Palestinian company Meera Soap boosts sales through better branding, market access
Howayda Abuyacoub began her small-batch soap company in her kitchen just after the birth of her daughter Meera in 2012 – the company’s namesake. After receiving training from the International Trade Centre (ITC), she improved the quality of her products to attract buyers in Germany and the United States of America, resulting in an exponential increase in sales.
Sales increased from $1,000 in 2014, prior to ITC’s intervention, to $13,000 by the end of 2016.
‘I developed packaging for the soap from my point of view but it was not attractive to customers, especially those in international markets,’ Abuyacoub said. ‘After developing the new logo and packaging and gaining better access to international markets with ITC’s help, I managed to reach new customers and international buyers.’
Meera Soap uses high-quality goat milk, olive oil and honey, and does not add artificial colours or preservatives. Abuyacoub grows loofah sponges, herbs and other ingredients and sources locally what she cannot grow herself. The soaps are handmade in the State of Palestine using modern techniques and cold processing – in which melted fats are treated with lye without further heating – as learned from her grandmother.
The path to growing her business has not always been easy. Due to limited financial resources and marketing opportunities, Abuyacoub started her business producing small quantities of soap. She faced challenges buying raw materials because she could not make consistent sales in local markets. Cosmetics shops and pharmacies refused to buy her products because of packaging and certification issues.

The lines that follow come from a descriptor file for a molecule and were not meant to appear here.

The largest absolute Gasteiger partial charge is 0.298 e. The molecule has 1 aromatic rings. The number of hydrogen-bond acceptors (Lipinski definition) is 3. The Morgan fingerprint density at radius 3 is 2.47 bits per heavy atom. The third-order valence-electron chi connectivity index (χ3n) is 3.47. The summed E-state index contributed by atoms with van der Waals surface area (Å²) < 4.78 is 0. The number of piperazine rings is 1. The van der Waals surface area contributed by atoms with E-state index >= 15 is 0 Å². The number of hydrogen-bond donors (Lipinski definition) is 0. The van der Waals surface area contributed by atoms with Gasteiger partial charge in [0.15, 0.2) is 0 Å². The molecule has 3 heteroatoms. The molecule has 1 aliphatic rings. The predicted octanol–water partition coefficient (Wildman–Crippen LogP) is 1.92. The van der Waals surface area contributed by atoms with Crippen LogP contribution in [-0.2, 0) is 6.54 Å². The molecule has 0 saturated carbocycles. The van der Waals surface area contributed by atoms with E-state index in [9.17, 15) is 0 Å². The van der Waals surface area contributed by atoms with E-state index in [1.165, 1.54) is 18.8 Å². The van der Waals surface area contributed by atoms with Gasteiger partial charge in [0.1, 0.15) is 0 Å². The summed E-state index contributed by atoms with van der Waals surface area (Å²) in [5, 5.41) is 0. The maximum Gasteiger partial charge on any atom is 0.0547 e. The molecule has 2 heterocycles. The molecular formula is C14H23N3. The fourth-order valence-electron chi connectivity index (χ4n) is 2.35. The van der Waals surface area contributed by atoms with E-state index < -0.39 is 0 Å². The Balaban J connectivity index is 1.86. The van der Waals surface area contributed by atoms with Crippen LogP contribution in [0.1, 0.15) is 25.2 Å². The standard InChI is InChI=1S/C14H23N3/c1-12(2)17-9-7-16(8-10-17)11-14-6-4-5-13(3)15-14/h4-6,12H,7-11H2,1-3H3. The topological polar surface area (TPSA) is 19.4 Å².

To help Abuyacoub and others like her, the ITC Women and Trade Programme has been working with the Business Women Forum-Palestine since 2014 to support women entrepreneurs in building their business skills and upgrading their product offerings.
Abuyacoub is one of the beneficiaries who received customized trainings and advice on product development to improve the competitiveness of her business. Through the Enhancing Women SME Development in the State of Palestine project, ITC worked with her to build her company’s brand and logo, resolving one of the main issues: lack of quality packaging.
In 2015, the Food and Agriculture Organization of the United Nations (FAO), ITC and UN Women launched a complementary programme called Creating One-Stop-Shop for Sustainable Businesses, through which ITC continued to build the capacity of businesswomen with a focus on helping them thrive in international markets. By facilitating their participation at international exhibitions and trade fairs, women-owned businesses made trade contacts and connected to potential international buyers.
Like many of the other beneficiaries of the project, Abuyacoub’s company overcame several business-related obstacles.
In 2016, Meera Soap sold products to local and international buyers in Bahrain, Germany, the United States of America and the United Kingdom of Great Britain and Northern Ireland.
Under the Sustainable Development Goals Fund, ITC facilitated Abuyacoub’s participation in Bazaar Berlin in Germany. She sold 400 bars of soap and received two orders from buyers in Berlin. As a result of ITC matchmaking efforts, she received orders from a buyer with a ski resort in the United States of America, which will sell her soaps in a gift shop and use them in hotel rooms.
Abuyacoub said the increased demand for her products will allow her to employ women to help her to increase production capacity and boost sales.